Seafood Company in Australia Convicted for 'Brutally' Killing Lobster
A seafood shop in Sydney, Australia called Nicholas Seafoods has been convicted after inappropriately killing a lobster.
The Nicholas Seafoods was charged with animal cruelty after Australia's Royal Society for the Prevention of Cruelty to Animals (RSPCA) reportedly observed employees dismembering and butchering lobsters with a bandsaw, an act, which was found to be in breach of the New South Wales Prevention of Cruelty to Animals Act.
Under the laws of the New South Wales, crustaceans were granted protection in 1997, after the authorities argued that they are capable of feeling pain.
As reported by Fox News, there is a provision which mentions how crustaceans should be killed for consumption. The report said they should be "immersed in a salt water/ice slurry for a minimum of 20 minutes" before they're butchered, or they can be sliced from top to bottom to destroy their nerve centers and make them unable to feel the pain.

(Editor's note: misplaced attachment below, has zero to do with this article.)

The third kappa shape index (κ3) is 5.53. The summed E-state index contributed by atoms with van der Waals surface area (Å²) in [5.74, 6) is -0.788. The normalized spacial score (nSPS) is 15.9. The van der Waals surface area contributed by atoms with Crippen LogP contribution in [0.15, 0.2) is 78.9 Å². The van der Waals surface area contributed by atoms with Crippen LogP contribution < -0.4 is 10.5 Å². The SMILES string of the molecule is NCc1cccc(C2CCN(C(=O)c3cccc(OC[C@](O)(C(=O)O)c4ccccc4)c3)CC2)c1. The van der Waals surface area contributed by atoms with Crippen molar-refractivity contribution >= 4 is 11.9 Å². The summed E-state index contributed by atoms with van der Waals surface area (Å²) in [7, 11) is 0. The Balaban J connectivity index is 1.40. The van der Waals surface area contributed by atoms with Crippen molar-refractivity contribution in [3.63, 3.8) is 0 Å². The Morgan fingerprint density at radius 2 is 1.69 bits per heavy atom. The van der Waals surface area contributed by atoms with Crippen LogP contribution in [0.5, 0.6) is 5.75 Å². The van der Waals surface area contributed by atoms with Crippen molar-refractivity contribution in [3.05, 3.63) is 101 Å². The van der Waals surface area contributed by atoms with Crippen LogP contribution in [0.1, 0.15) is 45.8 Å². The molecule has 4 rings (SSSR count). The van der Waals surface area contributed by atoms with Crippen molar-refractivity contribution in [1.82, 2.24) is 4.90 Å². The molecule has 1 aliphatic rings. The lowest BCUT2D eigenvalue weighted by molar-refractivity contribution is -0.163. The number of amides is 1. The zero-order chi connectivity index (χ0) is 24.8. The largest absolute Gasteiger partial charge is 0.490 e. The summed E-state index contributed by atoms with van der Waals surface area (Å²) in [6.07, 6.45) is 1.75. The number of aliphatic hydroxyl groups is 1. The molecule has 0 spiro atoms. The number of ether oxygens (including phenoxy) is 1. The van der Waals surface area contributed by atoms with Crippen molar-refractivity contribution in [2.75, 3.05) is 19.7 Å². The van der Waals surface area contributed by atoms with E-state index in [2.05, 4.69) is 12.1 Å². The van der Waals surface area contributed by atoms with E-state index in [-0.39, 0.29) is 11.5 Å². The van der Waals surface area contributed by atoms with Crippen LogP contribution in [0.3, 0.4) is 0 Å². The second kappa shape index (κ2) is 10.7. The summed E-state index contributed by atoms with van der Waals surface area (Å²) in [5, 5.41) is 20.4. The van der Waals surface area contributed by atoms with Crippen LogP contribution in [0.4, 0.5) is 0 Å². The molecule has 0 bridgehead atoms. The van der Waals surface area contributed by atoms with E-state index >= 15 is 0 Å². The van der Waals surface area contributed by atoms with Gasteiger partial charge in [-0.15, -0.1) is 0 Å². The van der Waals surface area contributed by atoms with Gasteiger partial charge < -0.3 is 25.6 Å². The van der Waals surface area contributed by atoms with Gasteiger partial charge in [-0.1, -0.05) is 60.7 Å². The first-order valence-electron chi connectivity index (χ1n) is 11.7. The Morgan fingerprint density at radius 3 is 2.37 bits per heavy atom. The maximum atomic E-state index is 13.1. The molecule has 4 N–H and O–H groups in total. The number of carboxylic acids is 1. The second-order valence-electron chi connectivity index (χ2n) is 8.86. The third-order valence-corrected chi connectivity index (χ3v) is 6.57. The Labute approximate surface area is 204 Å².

According to RSPCA, Nicholas Seafoods did not follow these guidelines as they saw them separating lobsters' tails from their bodies while they were still alive.
"When you look at the guidelines it's pretty black and white and none of it was followed in this instance. It's quite uncommon for us to get calls about lobsters, I would say most restaurants are aware of these guidelines and hopefully adhere to them," RSPCA inspectorTyson Hohlein told Sydney's Downing Centre court on Tuesday, as quoted by The Guardian.
The company, located at the Sydney Fish Market, pleaded guilty and they've agreed to pay a $1,500 fine.
Meanwhile, in the United States, fish, crustaceans and chickens are not given these legal protections.
Washington Post notes that protection of animal species seems primarily based on our cultural associations and practices. The website cites dog as one of the most protected animal species because they are mostly adored by us and we treat them as families, while fish and crustaceans are basically considered "none" to us than food.